WASHINGTON (Reuters) - Public companies whose products contain certain so-called African “conflict minerals” will not be forced to immediately start complying with the new disclosure regulations set to be adopted this year, the top U.S. securities regulator revealed on Tuesday.
“The commission is working to finalize the adoption and I’m hopeful in the next couple of months, it will be done,” U.S. Securities and Exchange Commission Chairman Mary Schapiro told lawmakers during a hearing on the agency’s 2013 budget request.
“We will have a phase-in period, I don’t know how long, that will... give sufficient time for some of the supply chain due diligence mechanisms to be developed and put in place.”
A move to establish a phase-in period for the controversial conflict minerals rule would constitute a big victory for U.S. companies who have been vigorously lobbying the SEC in opposition to the rule since it was first proposed in late 2010.
The conflict-minerals rule stems from a provision tucked into the 2010 Dodd-Frank financial oversight law at the last minute. The provision requires the SEC to establish new rules forcing companies to disclose whether they use tantalum, tin, gold or tungsten from the war-torn Democratic Republic of the Congo.
As proposed, companies would need to identify if any conflict minerals are used in their products. If the minerals are present, they would then need to conduct a due diligence check to track them through the supply chain to their origins. An audited conflict minerals disclosure would also need to be filed as an exhibit to a company’s annual report.
Human rights groups have been urging the SEC to hurry up and finish the rule.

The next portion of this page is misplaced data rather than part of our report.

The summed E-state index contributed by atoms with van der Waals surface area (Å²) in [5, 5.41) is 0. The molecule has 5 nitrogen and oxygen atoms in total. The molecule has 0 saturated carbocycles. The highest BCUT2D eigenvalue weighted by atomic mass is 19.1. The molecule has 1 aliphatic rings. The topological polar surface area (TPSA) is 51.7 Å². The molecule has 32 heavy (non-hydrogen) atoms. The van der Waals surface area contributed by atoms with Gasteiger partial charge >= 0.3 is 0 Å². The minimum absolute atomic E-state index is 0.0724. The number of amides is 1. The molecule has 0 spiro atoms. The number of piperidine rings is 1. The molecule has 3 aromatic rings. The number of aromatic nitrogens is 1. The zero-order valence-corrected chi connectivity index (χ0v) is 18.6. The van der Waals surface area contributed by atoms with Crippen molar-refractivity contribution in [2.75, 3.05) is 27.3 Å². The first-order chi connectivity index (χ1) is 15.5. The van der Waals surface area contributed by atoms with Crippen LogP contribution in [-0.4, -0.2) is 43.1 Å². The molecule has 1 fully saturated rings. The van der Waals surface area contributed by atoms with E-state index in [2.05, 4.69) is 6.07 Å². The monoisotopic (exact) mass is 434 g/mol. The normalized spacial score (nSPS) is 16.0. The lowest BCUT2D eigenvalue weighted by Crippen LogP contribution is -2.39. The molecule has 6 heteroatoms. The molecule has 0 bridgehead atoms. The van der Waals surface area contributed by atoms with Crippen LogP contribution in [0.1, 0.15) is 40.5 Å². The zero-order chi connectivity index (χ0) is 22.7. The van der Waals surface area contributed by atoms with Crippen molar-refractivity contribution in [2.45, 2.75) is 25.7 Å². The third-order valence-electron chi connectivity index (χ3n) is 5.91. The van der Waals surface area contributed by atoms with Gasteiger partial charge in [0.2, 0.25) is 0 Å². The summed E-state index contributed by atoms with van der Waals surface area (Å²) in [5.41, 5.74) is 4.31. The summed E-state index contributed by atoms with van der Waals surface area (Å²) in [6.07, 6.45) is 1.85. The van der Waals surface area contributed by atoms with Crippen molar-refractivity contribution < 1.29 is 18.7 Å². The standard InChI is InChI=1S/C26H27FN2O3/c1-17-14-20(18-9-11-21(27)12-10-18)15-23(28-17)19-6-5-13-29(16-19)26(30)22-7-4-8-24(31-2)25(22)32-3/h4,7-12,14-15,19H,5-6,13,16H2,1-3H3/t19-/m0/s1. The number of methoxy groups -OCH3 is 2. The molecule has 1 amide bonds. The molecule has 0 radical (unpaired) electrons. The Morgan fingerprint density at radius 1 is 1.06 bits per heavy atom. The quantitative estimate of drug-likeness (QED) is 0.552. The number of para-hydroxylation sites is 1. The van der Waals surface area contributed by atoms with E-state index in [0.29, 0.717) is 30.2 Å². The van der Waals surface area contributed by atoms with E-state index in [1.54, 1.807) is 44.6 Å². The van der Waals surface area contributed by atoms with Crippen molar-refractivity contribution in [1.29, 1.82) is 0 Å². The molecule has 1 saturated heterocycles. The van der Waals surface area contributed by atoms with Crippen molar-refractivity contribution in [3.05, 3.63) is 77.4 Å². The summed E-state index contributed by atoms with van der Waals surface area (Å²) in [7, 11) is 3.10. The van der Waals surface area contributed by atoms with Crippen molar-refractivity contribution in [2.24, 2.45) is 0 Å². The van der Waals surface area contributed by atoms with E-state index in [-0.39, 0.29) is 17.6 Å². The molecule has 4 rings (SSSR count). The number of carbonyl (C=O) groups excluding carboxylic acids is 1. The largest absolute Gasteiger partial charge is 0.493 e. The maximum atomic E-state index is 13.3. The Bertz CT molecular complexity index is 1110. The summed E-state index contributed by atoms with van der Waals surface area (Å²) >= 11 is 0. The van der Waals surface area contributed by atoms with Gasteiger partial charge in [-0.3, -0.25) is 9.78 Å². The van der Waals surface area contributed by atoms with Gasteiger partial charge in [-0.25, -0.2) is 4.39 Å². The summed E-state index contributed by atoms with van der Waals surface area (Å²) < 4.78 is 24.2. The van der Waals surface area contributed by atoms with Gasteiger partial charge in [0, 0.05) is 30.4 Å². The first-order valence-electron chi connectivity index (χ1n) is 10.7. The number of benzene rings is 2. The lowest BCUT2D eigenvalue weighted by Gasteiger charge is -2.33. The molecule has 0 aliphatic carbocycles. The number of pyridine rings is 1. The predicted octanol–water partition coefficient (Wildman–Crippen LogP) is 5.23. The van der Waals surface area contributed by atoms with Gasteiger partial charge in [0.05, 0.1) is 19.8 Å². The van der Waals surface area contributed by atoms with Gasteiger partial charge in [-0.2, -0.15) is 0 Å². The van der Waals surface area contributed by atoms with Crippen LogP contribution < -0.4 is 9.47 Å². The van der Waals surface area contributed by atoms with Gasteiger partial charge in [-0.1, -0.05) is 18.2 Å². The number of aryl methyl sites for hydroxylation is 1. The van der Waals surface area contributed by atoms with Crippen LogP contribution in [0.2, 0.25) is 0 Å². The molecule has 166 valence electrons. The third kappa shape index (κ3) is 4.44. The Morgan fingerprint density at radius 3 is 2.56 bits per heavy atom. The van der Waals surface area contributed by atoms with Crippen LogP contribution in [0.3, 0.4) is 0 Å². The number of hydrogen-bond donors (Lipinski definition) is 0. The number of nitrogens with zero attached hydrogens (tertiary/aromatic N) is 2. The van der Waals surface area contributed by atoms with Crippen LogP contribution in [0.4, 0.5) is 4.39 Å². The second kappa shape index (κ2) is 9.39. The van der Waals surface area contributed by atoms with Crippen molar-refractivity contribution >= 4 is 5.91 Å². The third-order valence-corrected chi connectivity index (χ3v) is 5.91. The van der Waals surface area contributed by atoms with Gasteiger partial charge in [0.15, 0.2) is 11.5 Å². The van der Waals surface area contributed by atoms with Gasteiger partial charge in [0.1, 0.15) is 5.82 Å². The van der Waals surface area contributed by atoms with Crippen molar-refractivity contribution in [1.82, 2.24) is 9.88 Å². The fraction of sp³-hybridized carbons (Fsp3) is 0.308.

But the SEC has been snagged with delays after it became clear the rule was much more complex to implement than it appeared on paper. The law also gives the SEC little wiggle-room to be flexible, frustrating U.S. companies and regulators alike.
Companies and business groups like the U.S. Chamber of Commerce have strongly cautioned the SEC to slow down and scale back its proposal. They say it will be costly and difficult to put into practice, as these minerals can be used in minuscule amounts and are almost impossible to track through the numerous layers of the supply chain.
To address some of their big concerns, companies have pushed for a phase-in compliance period. They have also asked the SEC to consider including a de minimis standard to help protect companies that may only use trace amounts of the minerals from extensive reporting requirements and potential enforcement actions.
Although corporate America appears to be winning over the SEC on the push for a phase-in, Schapiro played down on Tuesday the possibility of a de minimis standard.
“I don’t believe a de minimis exception is possible under the statute,” she said. “But the rule will try to give latitude and flexibility in some areas that I think will be helpful to different kinds of businesses in order to comply.”
Reporting By Sarah N. Lynch; Editing by Tim Dobbyn